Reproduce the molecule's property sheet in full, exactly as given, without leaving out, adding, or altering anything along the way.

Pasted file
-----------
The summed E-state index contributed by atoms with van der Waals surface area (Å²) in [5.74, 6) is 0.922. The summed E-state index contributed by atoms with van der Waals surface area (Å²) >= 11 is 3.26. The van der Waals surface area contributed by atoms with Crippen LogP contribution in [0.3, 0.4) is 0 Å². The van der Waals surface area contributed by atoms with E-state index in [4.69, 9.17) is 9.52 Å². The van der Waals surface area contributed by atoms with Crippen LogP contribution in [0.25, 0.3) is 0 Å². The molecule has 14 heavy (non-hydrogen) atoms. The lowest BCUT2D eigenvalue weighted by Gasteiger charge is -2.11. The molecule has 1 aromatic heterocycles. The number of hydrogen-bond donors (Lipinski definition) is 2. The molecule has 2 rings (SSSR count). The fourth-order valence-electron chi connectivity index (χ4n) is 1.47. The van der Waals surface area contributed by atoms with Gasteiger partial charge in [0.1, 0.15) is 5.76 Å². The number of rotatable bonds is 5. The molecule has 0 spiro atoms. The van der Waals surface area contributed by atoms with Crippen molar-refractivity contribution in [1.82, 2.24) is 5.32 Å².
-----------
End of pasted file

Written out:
The summed E-state index contributed by atoms with van der Waals surface area (Å²) in [5.74, 6) is 0.922. The summed E-state index contributed by atoms with van der Waals surface area (Å²) >= 11 is 3.26. The van der Waals surface area contributed by atoms with Crippen LogP contribution in [0.3, 0.4) is 0 Å². The van der Waals surface area contributed by atoms with E-state index in [4.69, 9.17) is 9.52 Å². The van der Waals surface area contributed by atoms with Crippen LogP contribution in [0.25, 0.3) is 0 Å². The molecule has 14 heavy (non-hydrogen) atoms. The lowest BCUT2D eigenvalue weighted by Gasteiger charge is -2.11. The molecule has 1 aromatic heterocycles. The number of hydrogen-bond donors (Lipinski definition) is 2. The molecule has 2 rings (SSSR count). The fourth-order valence-electron chi connectivity index (χ4n) is 1.47. The van der Waals surface area contributed by atoms with Gasteiger partial charge in [0.1, 0.15) is 5.76 Å². The number of rotatable bonds is 5. The molecule has 0 spiro atoms. The van der Waals surface area contributed by atoms with Crippen molar-refractivity contribution in [1.82, 2.24) is 5.32 Å².